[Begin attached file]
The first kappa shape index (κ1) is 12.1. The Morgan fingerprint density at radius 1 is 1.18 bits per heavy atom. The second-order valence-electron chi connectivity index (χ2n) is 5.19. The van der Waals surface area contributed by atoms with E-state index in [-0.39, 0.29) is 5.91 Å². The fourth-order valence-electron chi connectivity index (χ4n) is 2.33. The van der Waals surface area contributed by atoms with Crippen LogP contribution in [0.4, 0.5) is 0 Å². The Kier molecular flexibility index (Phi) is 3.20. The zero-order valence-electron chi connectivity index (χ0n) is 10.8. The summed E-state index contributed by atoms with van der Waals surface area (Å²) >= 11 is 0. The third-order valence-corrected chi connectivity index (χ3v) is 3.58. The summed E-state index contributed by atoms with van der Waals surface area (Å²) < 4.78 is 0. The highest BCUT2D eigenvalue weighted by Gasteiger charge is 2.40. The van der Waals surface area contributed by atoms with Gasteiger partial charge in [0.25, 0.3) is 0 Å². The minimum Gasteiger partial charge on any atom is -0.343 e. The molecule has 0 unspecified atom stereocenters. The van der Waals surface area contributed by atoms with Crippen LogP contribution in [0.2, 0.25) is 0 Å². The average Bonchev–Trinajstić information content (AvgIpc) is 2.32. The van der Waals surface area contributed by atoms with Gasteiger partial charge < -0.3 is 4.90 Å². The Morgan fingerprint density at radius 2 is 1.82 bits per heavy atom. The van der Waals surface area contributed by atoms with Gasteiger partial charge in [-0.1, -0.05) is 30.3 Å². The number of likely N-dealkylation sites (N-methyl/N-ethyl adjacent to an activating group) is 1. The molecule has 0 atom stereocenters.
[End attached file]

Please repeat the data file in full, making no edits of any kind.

The first kappa shape index (κ1) is 12.1. The Morgan fingerprint density at radius 1 is 1.18 bits per heavy atom. The second-order valence-electron chi connectivity index (χ2n) is 5.19. The van der Waals surface area contributed by atoms with E-state index in [-0.39, 0.29) is 5.91 Å². The fourth-order valence-electron chi connectivity index (χ4n) is 2.33. The van der Waals surface area contributed by atoms with Crippen LogP contribution in [0.4, 0.5) is 0 Å². The Kier molecular flexibility index (Phi) is 3.20. The zero-order valence-electron chi connectivity index (χ0n) is 10.8. The summed E-state index contributed by atoms with van der Waals surface area (Å²) >= 11 is 0. The third-order valence-corrected chi connectivity index (χ3v) is 3.58. The summed E-state index contributed by atoms with van der Waals surface area (Å²) < 4.78 is 0. The highest BCUT2D eigenvalue weighted by Gasteiger charge is 2.40. The van der Waals surface area contributed by atoms with Gasteiger partial charge in [0.25, 0.3) is 0 Å². The minimum Gasteiger partial charge on any atom is -0.343 e. The molecule has 0 unspecified atom stereocenters. The van der Waals surface area contributed by atoms with Crippen LogP contribution in [0.2, 0.25) is 0 Å². The average Bonchev–Trinajstić information content (AvgIpc) is 2.32. The van der Waals surface area contributed by atoms with Gasteiger partial charge < -0.3 is 4.90 Å². The Morgan fingerprint density at radius 2 is 1.82 bits per heavy atom. The van der Waals surface area contributed by atoms with Gasteiger partial charge in [-0.1, -0.05) is 30.3 Å². The number of likely N-dealkylation sites (N-methyl/N-ethyl adjacent to an activating group) is 1. The molecule has 0 atom stereocenters.